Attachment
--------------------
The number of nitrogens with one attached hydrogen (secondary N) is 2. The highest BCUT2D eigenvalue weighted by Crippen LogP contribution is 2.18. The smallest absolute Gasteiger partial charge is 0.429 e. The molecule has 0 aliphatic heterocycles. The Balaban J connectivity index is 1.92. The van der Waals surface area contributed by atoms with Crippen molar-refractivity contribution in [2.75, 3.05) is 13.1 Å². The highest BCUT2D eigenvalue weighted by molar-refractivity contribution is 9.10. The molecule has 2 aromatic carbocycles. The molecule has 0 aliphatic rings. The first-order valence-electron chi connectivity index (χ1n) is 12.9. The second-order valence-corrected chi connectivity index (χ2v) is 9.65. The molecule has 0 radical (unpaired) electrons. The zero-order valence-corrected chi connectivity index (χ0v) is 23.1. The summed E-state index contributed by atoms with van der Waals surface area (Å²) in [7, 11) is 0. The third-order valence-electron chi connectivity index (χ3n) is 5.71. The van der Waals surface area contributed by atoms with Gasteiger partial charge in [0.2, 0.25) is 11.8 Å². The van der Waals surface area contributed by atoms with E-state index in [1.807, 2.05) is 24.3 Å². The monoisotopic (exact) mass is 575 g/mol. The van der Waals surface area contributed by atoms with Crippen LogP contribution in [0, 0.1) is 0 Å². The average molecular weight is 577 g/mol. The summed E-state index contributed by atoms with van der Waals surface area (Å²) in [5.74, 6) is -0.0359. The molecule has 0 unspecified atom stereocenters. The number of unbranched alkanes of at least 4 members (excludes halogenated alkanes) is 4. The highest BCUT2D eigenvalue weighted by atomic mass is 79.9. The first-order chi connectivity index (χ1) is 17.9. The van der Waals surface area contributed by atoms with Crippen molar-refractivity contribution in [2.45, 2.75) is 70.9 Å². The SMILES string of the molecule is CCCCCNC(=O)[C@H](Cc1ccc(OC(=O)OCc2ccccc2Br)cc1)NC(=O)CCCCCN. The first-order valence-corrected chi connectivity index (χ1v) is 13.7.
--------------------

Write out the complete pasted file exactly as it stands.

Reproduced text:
The number of nitrogens with one attached hydrogen (secondary N) is 2. The highest BCUT2D eigenvalue weighted by Crippen LogP contribution is 2.18. The smallest absolute Gasteiger partial charge is 0.429 e. The molecule has 0 aliphatic heterocycles. The Balaban J connectivity index is 1.92. The van der Waals surface area contributed by atoms with Crippen molar-refractivity contribution in [2.75, 3.05) is 13.1 Å². The highest BCUT2D eigenvalue weighted by molar-refractivity contribution is 9.10. The molecule has 2 aromatic carbocycles. The molecule has 0 aliphatic rings. The first-order valence-electron chi connectivity index (χ1n) is 12.9. The second-order valence-corrected chi connectivity index (χ2v) is 9.65. The molecule has 0 radical (unpaired) electrons. The zero-order valence-corrected chi connectivity index (χ0v) is 23.1. The summed E-state index contributed by atoms with van der Waals surface area (Å²) in [7, 11) is 0. The third-order valence-electron chi connectivity index (χ3n) is 5.71. The van der Waals surface area contributed by atoms with Gasteiger partial charge in [0.2, 0.25) is 11.8 Å². The van der Waals surface area contributed by atoms with E-state index in [1.807, 2.05) is 24.3 Å². The monoisotopic (exact) mass is 575 g/mol. The van der Waals surface area contributed by atoms with Crippen LogP contribution in [0, 0.1) is 0 Å². The average molecular weight is 577 g/mol. The summed E-state index contributed by atoms with van der Waals surface area (Å²) in [5.74, 6) is -0.0359. The molecule has 0 unspecified atom stereocenters. The number of unbranched alkanes of at least 4 members (excludes halogenated alkanes) is 4. The highest BCUT2D eigenvalue weighted by atomic mass is 79.9. The first-order chi connectivity index (χ1) is 17.9. The van der Waals surface area contributed by atoms with Crippen molar-refractivity contribution in [2.45, 2.75) is 70.9 Å². The SMILES string of the molecule is CCCCCNC(=O)[C@H](Cc1ccc(OC(=O)OCc2ccccc2Br)cc1)NC(=O)CCCCCN. The first-order valence-corrected chi connectivity index (χ1v) is 13.7.